How does society rebuild after extraordinary division and trauma, when the ideals and values of democracy are most vulnerable?
The Reconstruction era, most commonly viewed as the period from 1865 to 1877, was a monumental struggle for freedom and democracy in the face of violent backlash. The study of the Reconstruction era in American history is essential to an understanding of citizenship and democracy in the United States today.
During this three day seminar, we will examine this significant period in US history, when Americans were faced with the challenge of restoring a nation amid the social and political upheaval of the Civil War. Using teaching materials and resources created by Facing History and Ourselves and New Visions for Public Schools you will learn to teach the Reconstruction Era using an approach that helps students connect this history and its legacy to the choices they make today.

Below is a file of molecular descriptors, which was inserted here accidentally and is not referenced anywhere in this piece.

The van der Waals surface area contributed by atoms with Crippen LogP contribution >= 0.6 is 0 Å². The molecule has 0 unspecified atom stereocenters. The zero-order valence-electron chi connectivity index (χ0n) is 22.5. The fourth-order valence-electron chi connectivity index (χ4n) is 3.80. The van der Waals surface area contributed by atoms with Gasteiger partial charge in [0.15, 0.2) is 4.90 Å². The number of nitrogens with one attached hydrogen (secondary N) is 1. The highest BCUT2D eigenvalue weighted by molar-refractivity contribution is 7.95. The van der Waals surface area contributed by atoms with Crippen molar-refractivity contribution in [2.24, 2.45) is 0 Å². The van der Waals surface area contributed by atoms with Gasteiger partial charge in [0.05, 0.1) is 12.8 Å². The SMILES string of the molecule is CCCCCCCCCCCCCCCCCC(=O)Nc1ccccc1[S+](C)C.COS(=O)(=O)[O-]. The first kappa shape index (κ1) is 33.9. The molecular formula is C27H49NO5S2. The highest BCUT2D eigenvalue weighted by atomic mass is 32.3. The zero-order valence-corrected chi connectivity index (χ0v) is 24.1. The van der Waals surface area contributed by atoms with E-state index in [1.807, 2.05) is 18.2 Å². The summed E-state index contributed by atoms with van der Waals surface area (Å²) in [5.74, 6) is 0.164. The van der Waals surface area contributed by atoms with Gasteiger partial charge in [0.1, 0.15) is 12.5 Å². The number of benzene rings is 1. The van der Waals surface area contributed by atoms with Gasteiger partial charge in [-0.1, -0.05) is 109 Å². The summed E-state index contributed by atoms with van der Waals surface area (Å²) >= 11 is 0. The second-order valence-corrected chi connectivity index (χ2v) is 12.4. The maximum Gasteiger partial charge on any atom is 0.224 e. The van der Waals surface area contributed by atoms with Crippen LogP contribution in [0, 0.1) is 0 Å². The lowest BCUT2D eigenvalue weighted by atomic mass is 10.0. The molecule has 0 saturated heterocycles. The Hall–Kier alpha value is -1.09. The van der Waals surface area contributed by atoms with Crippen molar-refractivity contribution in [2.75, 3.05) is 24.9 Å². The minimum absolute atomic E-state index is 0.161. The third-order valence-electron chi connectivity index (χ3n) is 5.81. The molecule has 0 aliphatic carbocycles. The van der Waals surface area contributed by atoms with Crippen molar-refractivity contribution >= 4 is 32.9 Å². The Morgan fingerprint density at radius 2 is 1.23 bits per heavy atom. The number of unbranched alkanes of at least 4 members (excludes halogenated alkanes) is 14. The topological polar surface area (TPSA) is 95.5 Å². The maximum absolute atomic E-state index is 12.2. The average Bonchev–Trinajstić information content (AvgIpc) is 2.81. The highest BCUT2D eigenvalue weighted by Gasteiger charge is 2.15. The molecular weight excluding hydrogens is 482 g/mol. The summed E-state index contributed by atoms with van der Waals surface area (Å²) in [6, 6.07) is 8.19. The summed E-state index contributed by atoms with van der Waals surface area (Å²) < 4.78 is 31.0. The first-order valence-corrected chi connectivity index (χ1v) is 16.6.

In this seminar you will learn to:
- Plan a unit of study, built on Facing History and New Visions teaching materials and resources
- Implement new interdisciplinary teaching strategies that reinforce historical and literacy skills
- Explore themes such as historical memory, justice and civic participation in the teaching of this history
After this seminar you will:
- Become part of the Facing History educator network, with access to a rich slate of educator resources, including unit and lesson plans, study guides, and multimedia
- Be able to borrow books and DVDs through our online lending library at no cost
- Receive coaching and support as you implement this unit in your classroom
Recommended for middle or high school U.S. history, social studies, or humanities educators.
CTLE hours are avaialble for this seminar.